New study from WHO declares preservative meats cause colon cancer
By Aaron Guillen, Staff Reporter
On an average day, one might wake up and grab a BLT at a local coffee shop, pick up a burger at a nearby fast food restaurant for lunch, and, at night, indulge in a plate of spaghetti and meatballs. Compared to the average consumer, it might not seem like a death sentence, but many are increasing their chances of cancer in the not-so-distant future.
The World Health Organization (WHO) recently revealed a study that states that preservative meats may cause colon cancer. In the report, the International Agency for Research on Cancer (IARC) uncovered how carcinogenic certain types of meat were. On a scale of 1–5—1 having the most evidence to link it to cancer—meats like hot dogs, pepperoni, and bacon received a rating of 1, alongside cancer-causers like tobacco and asbestos. The severity of carcinogens present in any meat product depends on what is used to preserve it and how it is prepared.
Firstly, processed meat has either been cured, smoked, salted, or had chemicals such as sodium nitrate injected into it to preserve its former state. Most people question the chemicals inserted, but science has proven that as long as consumers are conscious of their consumption, they won’t have much to worry about. In fact, sodium nitrate is found in most vegetables, including spinach, beets, carrots, and celery.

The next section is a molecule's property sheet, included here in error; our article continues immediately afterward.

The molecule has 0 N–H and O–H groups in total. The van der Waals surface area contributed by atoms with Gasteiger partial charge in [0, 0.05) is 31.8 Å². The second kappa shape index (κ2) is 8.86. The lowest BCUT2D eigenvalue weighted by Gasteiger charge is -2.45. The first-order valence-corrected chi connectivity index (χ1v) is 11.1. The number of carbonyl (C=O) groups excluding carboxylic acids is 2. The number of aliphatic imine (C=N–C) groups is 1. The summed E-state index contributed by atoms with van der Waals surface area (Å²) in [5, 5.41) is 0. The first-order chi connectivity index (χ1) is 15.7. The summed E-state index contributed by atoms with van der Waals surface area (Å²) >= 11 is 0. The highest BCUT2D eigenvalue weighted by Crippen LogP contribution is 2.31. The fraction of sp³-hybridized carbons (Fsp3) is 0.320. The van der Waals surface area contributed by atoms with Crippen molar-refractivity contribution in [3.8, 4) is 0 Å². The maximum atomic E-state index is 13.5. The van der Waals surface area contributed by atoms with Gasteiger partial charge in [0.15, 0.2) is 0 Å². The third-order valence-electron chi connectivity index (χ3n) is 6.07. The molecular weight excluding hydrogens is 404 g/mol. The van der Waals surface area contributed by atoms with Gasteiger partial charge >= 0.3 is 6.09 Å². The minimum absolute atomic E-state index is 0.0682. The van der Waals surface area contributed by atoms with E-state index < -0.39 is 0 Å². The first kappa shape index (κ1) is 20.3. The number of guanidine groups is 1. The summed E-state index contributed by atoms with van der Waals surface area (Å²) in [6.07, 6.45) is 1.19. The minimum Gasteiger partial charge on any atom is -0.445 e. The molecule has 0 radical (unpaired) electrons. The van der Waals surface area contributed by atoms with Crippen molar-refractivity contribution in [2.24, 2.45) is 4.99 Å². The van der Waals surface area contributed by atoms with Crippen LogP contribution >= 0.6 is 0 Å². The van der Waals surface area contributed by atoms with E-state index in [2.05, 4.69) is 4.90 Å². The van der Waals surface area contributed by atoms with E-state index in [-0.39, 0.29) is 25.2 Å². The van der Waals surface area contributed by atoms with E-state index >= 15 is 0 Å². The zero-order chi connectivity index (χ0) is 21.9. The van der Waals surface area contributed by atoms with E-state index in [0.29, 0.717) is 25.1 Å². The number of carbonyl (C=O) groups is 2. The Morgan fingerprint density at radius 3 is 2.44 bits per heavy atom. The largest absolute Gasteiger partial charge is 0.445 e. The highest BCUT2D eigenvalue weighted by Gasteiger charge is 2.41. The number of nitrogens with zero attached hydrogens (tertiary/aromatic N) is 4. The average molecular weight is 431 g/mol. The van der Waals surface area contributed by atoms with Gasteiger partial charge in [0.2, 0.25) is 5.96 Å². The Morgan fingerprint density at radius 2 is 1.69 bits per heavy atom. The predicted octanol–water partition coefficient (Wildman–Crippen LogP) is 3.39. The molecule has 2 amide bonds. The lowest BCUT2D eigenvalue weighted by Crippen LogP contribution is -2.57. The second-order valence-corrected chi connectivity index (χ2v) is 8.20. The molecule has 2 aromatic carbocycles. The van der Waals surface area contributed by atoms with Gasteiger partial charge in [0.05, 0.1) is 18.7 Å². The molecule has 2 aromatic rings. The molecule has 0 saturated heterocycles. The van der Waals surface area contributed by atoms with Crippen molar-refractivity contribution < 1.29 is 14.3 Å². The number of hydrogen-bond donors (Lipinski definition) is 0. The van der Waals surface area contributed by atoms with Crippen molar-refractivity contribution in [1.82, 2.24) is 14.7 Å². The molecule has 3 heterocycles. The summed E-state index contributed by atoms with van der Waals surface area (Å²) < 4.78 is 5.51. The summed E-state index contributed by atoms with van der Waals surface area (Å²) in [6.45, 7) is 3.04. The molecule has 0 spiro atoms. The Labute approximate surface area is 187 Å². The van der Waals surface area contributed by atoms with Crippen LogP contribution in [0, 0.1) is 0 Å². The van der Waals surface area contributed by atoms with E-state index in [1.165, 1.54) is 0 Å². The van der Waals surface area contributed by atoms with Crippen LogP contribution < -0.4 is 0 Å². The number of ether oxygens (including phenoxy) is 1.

“According to a 2009 study, approximately 80 per cent of dietary nitrates in a person’s diet are obtained from vegetable consumption,” claimed HealthLine Networks, a privately owned provider of health information for healthcare providers and health plans. Unfortunately, too high of an intake has the potential to cause colon cancer.
Secondly, the way any meat is prepared affects how the body reacts to it. Foods that are broiled, grilled, or barbecued will have carcinogens present as they are digested. The buildup of such a dangerous byproduct is similar to that of cigarette smoke. For example, when roasting marshmallows over a fire, sometimes they will catch on fire and transform the outer layer into a crunchy texture with a smoky flavor; that taste might hold a grim future if enough of them are consumed.
WHO has painted dire circumstances, presumably in the hopes of discouraging the consumption of processed meat products. However, just as tobacco is addictive, the taste of meat similarly mimics this as well.
The Canadian Cancer Society said to CTV that “based on the most recent evidence, adults should try to limit red meat to three servings per week. Taking into account the size of one serving, you’re looking at a little smaller than a deck of cards.”